Everyone has a time in their life when they are called upon to sort through the belongings of someone else. When moving to a new house (or moving someone else) we discover what is beloved and what has been forgotten.
In the book store, we have been learning about the long-time owners and the customers they served. The Hivala heritage is fitted in many nooks and crannies, from tall, Scandinavian candles in blue, white, and red, to little glass birds or a guidebook for the perfect sauna experience. I hesitate to move the books during our first days, knowing that I will have to be independent from Shirley's amazing memory and may struggle to find 'just the right book' on my own.
The collection reflects Escanaba as well. There is a wide selection of Bibles, some small enough for pockets and others with proud gold filigree and silk ribbon. There is joy in the children's section, where I find Pat the Bunny or The Berenstain Bears that I grew up with. And I reflect on how expansive the section is surrounding recovery from addiction, divorce and grief.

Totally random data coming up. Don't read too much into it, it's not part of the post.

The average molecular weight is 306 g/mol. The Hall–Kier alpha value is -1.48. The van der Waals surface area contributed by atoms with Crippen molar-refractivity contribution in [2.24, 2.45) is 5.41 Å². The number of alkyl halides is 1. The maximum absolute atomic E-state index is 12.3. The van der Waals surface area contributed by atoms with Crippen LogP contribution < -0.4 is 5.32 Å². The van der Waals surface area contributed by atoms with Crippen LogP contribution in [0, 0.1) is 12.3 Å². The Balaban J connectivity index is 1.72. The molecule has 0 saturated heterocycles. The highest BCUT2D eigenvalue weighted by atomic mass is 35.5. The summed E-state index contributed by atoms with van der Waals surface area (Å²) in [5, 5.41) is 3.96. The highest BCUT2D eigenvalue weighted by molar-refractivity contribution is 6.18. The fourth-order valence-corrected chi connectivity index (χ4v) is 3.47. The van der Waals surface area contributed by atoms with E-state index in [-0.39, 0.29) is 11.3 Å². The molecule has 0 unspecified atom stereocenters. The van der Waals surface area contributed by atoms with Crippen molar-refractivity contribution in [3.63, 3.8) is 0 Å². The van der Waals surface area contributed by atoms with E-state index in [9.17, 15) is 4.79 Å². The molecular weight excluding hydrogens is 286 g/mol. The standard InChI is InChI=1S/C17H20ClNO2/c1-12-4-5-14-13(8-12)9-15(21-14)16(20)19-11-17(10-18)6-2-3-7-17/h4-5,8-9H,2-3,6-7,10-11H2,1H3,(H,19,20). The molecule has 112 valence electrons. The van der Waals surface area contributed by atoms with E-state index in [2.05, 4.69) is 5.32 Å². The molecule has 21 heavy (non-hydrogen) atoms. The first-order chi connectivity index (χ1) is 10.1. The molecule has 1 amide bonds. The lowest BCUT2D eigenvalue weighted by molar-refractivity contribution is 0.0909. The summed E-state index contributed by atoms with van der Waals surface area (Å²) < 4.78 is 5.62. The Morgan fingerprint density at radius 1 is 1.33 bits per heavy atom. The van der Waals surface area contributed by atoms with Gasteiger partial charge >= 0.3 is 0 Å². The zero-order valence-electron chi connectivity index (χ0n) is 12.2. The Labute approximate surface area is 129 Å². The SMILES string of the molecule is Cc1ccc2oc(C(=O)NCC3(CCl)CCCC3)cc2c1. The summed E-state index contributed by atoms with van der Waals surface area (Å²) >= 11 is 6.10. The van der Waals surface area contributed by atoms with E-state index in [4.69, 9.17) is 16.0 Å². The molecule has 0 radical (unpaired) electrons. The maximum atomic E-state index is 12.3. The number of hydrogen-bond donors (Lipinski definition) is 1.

Yes, we technically 'bought' the bookstore, but it feels like I am taking on a collection from someone familiar. I grew up here and I love this town. Underneath the hubbub of "do we have this already?" or "do you want this anymore?" I will be mourning the loss of Shirley's store and welcoming into the world a book store of my own.
That is the bittersweet taste of inheritance, and it is not lost on me. --- RB